Okay, I’m an Aucklander so I’m being a little snarky here, folks, but it is the truth.
Enough of these fightin’ words. The poems are the thing and this is a really enjoyable collection. Taking a (micro) geographical approach, the anthology has five sections, titled Central City; Harbour and Sea; Suburbs; Parks, Bush and Beyond; and [new to this edition] a final section of poems written in the early 21st century. Other than in this last section, the poems are not in chronological order. Surely the oldest poem in the book must be the Aussie Henry Lawson’s “The Windy Hills o’ Wellington”, from the 1890s. Another real oldie would be Katherine Mansfield’s prose fantasia “Vignette”, though it’s pushing it to class this as a poem.
As I’ve said before on this blog, for me the most iconic Wellington poem, included in this collection, remains Baxter’s “Wellington”, dating from the 1950s, with its last line about the “radio masts’ huge harp of the wind’s grief.” As an Aucklander, I always think of this when I drive into the city of Wellington. As an Aucklander, I should also note that I spent a year living in Wellington and enjoyed the experience, although of course Wellington is not a true city, but a collection of discrete villages hidden in hills.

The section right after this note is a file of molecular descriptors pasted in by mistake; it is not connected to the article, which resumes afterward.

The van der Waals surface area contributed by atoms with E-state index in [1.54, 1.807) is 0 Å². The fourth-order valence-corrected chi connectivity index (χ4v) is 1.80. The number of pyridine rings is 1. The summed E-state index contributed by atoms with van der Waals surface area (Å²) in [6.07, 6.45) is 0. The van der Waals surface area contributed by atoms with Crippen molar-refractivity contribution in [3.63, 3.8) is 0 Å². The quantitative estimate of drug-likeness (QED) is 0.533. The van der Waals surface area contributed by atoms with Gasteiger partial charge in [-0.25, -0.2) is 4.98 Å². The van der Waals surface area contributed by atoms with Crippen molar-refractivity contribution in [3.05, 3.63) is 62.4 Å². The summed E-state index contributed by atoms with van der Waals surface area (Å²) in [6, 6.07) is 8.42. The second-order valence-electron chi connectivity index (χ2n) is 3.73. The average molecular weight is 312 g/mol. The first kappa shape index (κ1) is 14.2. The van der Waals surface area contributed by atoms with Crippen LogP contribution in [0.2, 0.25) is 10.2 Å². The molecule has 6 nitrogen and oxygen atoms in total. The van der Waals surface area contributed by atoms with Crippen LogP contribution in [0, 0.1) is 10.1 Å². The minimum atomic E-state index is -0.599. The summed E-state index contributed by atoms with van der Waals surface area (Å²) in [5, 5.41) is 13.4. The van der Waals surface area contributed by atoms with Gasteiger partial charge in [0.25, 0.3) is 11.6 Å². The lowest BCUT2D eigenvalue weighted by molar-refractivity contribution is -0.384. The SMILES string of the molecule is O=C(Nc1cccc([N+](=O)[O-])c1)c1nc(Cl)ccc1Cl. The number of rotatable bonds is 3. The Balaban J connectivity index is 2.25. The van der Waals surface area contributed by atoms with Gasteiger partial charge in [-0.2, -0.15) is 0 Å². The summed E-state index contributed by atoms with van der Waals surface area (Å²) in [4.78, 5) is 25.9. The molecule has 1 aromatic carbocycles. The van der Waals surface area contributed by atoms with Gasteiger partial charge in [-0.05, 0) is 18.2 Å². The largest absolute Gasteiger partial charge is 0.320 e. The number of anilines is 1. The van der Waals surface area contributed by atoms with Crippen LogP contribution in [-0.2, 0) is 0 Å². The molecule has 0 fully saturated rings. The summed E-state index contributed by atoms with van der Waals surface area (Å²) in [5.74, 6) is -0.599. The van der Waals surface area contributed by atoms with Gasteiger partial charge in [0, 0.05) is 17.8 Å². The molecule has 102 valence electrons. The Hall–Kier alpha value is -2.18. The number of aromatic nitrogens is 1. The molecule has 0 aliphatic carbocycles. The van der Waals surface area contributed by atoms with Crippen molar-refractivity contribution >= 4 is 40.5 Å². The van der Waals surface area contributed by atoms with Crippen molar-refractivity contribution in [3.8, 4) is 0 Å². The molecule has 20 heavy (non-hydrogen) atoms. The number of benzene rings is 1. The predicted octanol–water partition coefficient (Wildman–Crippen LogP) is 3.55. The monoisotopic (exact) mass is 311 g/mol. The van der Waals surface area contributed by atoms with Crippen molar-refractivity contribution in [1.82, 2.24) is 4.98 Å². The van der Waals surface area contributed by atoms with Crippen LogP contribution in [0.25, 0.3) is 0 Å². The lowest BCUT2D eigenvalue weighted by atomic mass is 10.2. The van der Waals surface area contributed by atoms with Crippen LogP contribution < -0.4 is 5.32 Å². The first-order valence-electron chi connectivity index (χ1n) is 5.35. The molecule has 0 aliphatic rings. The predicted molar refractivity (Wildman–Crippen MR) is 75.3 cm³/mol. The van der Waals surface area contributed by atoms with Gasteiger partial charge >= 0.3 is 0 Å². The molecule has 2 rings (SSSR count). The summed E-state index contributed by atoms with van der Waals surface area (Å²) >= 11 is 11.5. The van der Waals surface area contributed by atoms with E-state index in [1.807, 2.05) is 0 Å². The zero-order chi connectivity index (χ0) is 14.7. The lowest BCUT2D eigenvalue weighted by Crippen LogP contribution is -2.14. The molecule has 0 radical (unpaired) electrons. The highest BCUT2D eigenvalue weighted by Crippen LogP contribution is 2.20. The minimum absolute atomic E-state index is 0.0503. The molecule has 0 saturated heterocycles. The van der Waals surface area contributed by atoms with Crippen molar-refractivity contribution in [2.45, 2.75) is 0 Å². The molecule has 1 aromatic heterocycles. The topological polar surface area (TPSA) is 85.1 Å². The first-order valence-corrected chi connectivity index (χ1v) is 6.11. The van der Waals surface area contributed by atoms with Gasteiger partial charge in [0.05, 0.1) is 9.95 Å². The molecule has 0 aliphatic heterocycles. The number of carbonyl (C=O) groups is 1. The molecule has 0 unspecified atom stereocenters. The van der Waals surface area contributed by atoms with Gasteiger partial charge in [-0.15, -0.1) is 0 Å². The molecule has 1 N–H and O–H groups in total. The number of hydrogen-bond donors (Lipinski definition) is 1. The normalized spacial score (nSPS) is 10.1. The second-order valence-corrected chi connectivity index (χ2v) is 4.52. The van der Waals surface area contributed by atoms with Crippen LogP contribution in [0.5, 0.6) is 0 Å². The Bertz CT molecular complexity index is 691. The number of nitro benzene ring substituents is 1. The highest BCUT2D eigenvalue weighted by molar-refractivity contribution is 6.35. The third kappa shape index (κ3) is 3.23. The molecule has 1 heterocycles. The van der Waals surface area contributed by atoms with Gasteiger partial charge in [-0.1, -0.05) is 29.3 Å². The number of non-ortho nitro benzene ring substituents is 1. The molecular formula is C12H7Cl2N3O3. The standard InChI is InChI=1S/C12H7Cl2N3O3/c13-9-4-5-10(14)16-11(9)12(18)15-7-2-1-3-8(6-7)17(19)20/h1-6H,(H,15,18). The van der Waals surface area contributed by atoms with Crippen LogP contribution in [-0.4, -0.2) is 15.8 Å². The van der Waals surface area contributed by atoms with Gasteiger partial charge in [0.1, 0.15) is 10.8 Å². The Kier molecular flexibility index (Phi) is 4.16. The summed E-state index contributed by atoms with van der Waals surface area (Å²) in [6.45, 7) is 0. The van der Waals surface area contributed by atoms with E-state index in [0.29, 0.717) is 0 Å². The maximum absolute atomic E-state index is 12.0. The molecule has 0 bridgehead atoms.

From whatever generation they arise, a great number of poems here emphasise the wind and the hills and the shut-in-ness of Wellington, but on the whole, the older ones exalt and Wordsworthise (David McKee Wright, Robin Hyde, Eileen Duggan, even Louis Johnson in his “Song of the Hutt Valley”) while the more recent ones are more socially conscious and either get down to the seedy side of life or comment ironically on domestic and city situations. Very good to read poems from the generation of Kirsten McDougall and Airini Beautrais (the woman who wrote the best collection of poetry to be published in New Zealand last year, Flow) and good to see the tradition of honouring place in verse still being followed.
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This is an idiosyncrasy of mine, but I think it is valid. If a poet expresses an admiration for Frank O’Hara, then I am immediately on my guard. Call it prejudice if you like, but the American Frank O’Hara has become the patron saint of the slap-it-all-down-in-any-order-so-long-as-it-fills-the-page boys. Coming at the fag end of the Beat era (1950s-60s), his was the Beat aesthetic of “first thought, best thought” pushed to banality. No wonder a plethora of pub poets follow in his wobbly footsteps, ‘cos it’s so easy to do the disjointed diary stuff.